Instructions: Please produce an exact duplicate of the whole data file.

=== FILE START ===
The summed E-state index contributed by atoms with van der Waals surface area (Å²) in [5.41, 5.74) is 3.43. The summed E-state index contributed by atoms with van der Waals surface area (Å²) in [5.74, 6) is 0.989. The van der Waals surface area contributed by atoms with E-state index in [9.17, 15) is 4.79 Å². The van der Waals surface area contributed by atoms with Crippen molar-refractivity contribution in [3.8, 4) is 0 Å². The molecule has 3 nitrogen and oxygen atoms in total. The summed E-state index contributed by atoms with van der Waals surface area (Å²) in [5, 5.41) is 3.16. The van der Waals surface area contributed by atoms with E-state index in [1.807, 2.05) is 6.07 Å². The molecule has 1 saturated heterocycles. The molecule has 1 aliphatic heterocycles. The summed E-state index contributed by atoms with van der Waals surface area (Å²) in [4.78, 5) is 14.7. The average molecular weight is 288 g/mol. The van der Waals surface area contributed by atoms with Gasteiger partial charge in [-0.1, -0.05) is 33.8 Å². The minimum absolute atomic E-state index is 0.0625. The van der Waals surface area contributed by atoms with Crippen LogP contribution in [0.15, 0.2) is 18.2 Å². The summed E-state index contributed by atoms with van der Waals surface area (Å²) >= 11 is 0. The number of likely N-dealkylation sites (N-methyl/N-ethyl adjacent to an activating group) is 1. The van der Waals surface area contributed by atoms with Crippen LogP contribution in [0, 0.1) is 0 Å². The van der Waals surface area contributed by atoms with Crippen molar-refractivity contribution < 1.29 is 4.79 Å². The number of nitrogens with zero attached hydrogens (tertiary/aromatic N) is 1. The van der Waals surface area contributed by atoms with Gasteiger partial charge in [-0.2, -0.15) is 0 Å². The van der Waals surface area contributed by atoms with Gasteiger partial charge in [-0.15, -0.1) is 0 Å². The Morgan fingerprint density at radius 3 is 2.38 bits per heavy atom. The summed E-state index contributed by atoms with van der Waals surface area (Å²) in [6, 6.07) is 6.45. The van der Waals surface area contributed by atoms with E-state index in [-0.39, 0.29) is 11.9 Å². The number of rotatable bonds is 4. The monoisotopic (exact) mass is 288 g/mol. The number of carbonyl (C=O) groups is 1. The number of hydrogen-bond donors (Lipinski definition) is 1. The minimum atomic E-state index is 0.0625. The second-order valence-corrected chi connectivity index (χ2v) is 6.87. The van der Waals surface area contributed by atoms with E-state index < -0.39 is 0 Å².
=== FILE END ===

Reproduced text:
The summed E-state index contributed by atoms with van der Waals surface area (Å²) in [5.41, 5.74) is 3.43. The summed E-state index contributed by atoms with van der Waals surface area (Å²) in [5.74, 6) is 0.989. The van der Waals surface area contributed by atoms with E-state index in [9.17, 15) is 4.79 Å². The van der Waals surface area contributed by atoms with Crippen molar-refractivity contribution in [3.8, 4) is 0 Å². The molecule has 3 nitrogen and oxygen atoms in total. The summed E-state index contributed by atoms with van der Waals surface area (Å²) in [5, 5.41) is 3.16. The van der Waals surface area contributed by atoms with E-state index in [1.807, 2.05) is 6.07 Å². The molecule has 1 saturated heterocycles. The molecule has 1 aliphatic heterocycles. The summed E-state index contributed by atoms with van der Waals surface area (Å²) in [4.78, 5) is 14.7. The average molecular weight is 288 g/mol. The van der Waals surface area contributed by atoms with Gasteiger partial charge in [-0.1, -0.05) is 33.8 Å². The minimum absolute atomic E-state index is 0.0625. The van der Waals surface area contributed by atoms with Crippen LogP contribution in [0.15, 0.2) is 18.2 Å². The summed E-state index contributed by atoms with van der Waals surface area (Å²) >= 11 is 0. The number of likely N-dealkylation sites (N-methyl/N-ethyl adjacent to an activating group) is 1. The van der Waals surface area contributed by atoms with Crippen LogP contribution in [0, 0.1) is 0 Å². The van der Waals surface area contributed by atoms with Crippen molar-refractivity contribution < 1.29 is 4.79 Å². The number of nitrogens with zero attached hydrogens (tertiary/aromatic N) is 1. The van der Waals surface area contributed by atoms with Gasteiger partial charge in [-0.2, -0.15) is 0 Å². The van der Waals surface area contributed by atoms with Gasteiger partial charge in [-0.15, -0.1) is 0 Å². The Morgan fingerprint density at radius 3 is 2.38 bits per heavy atom. The summed E-state index contributed by atoms with van der Waals surface area (Å²) in [6, 6.07) is 6.45. The van der Waals surface area contributed by atoms with E-state index in [-0.39, 0.29) is 11.9 Å². The number of rotatable bonds is 4. The monoisotopic (exact) mass is 288 g/mol. The number of carbonyl (C=O) groups is 1. The number of hydrogen-bond donors (Lipinski definition) is 1. The minimum atomic E-state index is 0.0625. The second-order valence-corrected chi connectivity index (χ2v) is 6.87. The van der Waals surface area contributed by atoms with E-state index < -0.39 is 0 Å².